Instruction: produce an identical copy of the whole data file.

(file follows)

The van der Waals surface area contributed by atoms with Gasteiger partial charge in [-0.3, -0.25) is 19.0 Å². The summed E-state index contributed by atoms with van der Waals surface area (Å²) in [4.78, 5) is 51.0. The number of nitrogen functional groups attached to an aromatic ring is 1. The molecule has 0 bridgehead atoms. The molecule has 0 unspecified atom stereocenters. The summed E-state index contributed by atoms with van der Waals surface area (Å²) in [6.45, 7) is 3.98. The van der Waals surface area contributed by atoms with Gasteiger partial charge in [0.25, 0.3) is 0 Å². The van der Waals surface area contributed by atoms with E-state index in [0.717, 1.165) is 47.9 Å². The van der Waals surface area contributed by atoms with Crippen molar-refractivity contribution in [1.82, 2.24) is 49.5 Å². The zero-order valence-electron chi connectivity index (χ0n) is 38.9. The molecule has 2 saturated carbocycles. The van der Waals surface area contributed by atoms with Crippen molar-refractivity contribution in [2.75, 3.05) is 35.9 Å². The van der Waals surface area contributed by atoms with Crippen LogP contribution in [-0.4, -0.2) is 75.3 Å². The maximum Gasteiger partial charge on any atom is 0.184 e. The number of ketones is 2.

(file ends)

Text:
The van der Waals surface area contributed by atoms with Gasteiger partial charge in [-0.3, -0.25) is 19.0 Å². The summed E-state index contributed by atoms with van der Waals surface area (Å²) in [4.78, 5) is 51.0. The number of nitrogen functional groups attached to an aromatic ring is 1. The molecule has 0 bridgehead atoms. The molecule has 0 unspecified atom stereocenters. The summed E-state index contributed by atoms with van der Waals surface area (Å²) in [6.45, 7) is 3.98. The van der Waals surface area contributed by atoms with Gasteiger partial charge in [0.25, 0.3) is 0 Å². The van der Waals surface area contributed by atoms with E-state index in [0.717, 1.165) is 47.9 Å². The van der Waals surface area contributed by atoms with Crippen molar-refractivity contribution in [1.82, 2.24) is 49.5 Å². The zero-order valence-electron chi connectivity index (χ0n) is 38.9. The molecule has 2 saturated carbocycles. The van der Waals surface area contributed by atoms with Crippen molar-refractivity contribution in [2.75, 3.05) is 35.9 Å². The van der Waals surface area contributed by atoms with Crippen LogP contribution in [-0.4, -0.2) is 75.3 Å². The maximum Gasteiger partial charge on any atom is 0.184 e. The number of ketones is 2.